Handbook for supporting queer students brings activist values to art school

What does it mean to create a space for learning where queer and trans artists can thrive?

For so many reasons, this is a complex question, one which touches on systemic barriers and hyperspecific contexts both at once. Yet three years ago, a group of faculty and students at Toronto’s OCADU decided it was about time to start working together to answer it, and better yet to produce some real tools instructors could use to support their students. Now, Queer Publishing Project is officially launching HANDBOOK: Supporting Queer and Trans Students in Art and Design in Toronto this Wednesday at Art Metropole. 

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Patrons, Perks, Payout? Patreon for DIY creators

Words by Sidney Drmay

Illustration by Ian Sullivan Cant 

“AS SOON AS I SAW IT, I had the gut feeling that this is the platform that I should be using,” Rio Aubry Taylor said.

Taylor is a multidisciplinary cartoonist based in North Carolina who set up a Patreon account in 2015 and spent a year preparing to officially launch it in January 2016. Xe now uses the platform as the main page for xir comic series.

“I don’t think I’m a business person particularly, but since I’ve chosen to be an artist, I have to be,” Taylor said. “Sites like Patreon make it easier for me to do that.”

Patreon streamlines the money aspect of art, allowing creators to deposit a monthly transfer straight to their account — which means that people like Taylor, who primarily make their money through art, can do basic things like pay rent.

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Podcast: Patreon, Please

Welcome to Read and Distribute: “Patreon, Please” Edition!

This week, Read and Distribute is talking about the crowd-funding platform Patreon. We also have an interview with an eliminated contestant from the 2018 Deathmatch short story contest!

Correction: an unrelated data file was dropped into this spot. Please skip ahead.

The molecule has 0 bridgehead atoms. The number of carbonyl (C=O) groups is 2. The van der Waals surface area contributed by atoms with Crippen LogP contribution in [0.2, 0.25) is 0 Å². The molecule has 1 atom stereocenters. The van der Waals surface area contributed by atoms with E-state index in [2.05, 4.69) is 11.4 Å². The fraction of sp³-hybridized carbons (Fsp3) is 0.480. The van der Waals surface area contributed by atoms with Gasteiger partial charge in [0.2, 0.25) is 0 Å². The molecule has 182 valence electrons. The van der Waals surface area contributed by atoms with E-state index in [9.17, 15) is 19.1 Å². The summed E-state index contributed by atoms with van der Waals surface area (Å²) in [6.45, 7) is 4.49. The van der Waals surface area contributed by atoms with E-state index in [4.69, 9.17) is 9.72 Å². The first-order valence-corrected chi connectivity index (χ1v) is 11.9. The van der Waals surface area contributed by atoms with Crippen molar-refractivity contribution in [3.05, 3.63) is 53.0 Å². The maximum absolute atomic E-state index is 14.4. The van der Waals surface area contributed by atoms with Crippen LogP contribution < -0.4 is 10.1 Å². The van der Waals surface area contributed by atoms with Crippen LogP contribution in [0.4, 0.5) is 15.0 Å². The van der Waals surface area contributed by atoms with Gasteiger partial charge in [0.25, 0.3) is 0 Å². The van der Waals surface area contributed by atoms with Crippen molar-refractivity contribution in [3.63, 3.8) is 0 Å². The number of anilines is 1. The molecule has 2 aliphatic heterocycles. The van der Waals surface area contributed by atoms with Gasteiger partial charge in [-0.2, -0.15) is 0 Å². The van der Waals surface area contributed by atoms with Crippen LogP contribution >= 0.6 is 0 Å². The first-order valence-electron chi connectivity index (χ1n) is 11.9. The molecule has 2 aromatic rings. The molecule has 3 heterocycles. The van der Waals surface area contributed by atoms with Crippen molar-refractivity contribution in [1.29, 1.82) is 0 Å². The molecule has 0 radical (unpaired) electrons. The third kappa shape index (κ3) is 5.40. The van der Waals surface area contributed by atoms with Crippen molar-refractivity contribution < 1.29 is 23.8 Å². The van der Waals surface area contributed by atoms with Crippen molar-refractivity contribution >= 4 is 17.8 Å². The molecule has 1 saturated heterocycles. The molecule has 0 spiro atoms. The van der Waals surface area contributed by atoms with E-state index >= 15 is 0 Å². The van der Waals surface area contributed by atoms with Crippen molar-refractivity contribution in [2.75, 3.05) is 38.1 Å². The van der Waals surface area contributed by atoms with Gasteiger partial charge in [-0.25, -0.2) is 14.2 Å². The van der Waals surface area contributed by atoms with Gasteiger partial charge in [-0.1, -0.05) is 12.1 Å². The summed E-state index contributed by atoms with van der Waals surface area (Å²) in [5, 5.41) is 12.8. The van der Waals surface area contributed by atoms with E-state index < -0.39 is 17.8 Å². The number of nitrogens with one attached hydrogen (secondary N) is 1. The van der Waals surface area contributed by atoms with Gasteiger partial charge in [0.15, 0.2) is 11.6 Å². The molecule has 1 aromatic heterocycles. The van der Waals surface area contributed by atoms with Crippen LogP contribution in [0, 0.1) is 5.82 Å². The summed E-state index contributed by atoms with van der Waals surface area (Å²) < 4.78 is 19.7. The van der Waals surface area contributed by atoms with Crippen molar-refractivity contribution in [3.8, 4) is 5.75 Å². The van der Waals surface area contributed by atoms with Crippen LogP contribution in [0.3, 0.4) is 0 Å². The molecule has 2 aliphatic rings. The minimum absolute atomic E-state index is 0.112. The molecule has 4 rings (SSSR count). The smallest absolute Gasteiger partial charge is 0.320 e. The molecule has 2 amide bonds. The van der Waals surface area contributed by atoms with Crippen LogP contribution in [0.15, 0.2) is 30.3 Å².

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Zine Review: Whiny Femmes

Whiny Femmes
Zine, Christina Hajjar & Jules Hardy (eds.), 74 pgs,

At 74 letter-sized pages, 68 of which have their own contributor, the first-ever issue of Whiny Femmes is almost overwhelming in stature, but arguably such is the importance of femme voices in print. Editors Christina Hajjar and Jules Hardy begin their compilation with a call to arms, announcing with a refreshing verve that they “believe in a politic that addresses the simultaneity of cis white capitalist colonial heteropatriarchy!”

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Comic: New Steven Kraan Comic

Click the image to view it in a larger format.

Zine Review: Introspection Intermittently #3

These are short, personal essays, written by two dudes who have no fear of public self-flagellation.

Contributors C. N. Hubbarde and A. R. Arvelo McQuaig rightfully describe Introspection Intermittently as a “solipsistic journey through a sea of existential despair.” McQuaig, wearing his best curmudgeon hat, complains about smiles and sunny days, and expresses shock (with plenty of exple- tives) that a girl looking at him on the bus might find him attractive (he was appar- ently too dumbstruck to try talking to her). From Hubbarde, we get lamentations on his lonely younger years, and a dissection of his inability to snag a girlfriend.

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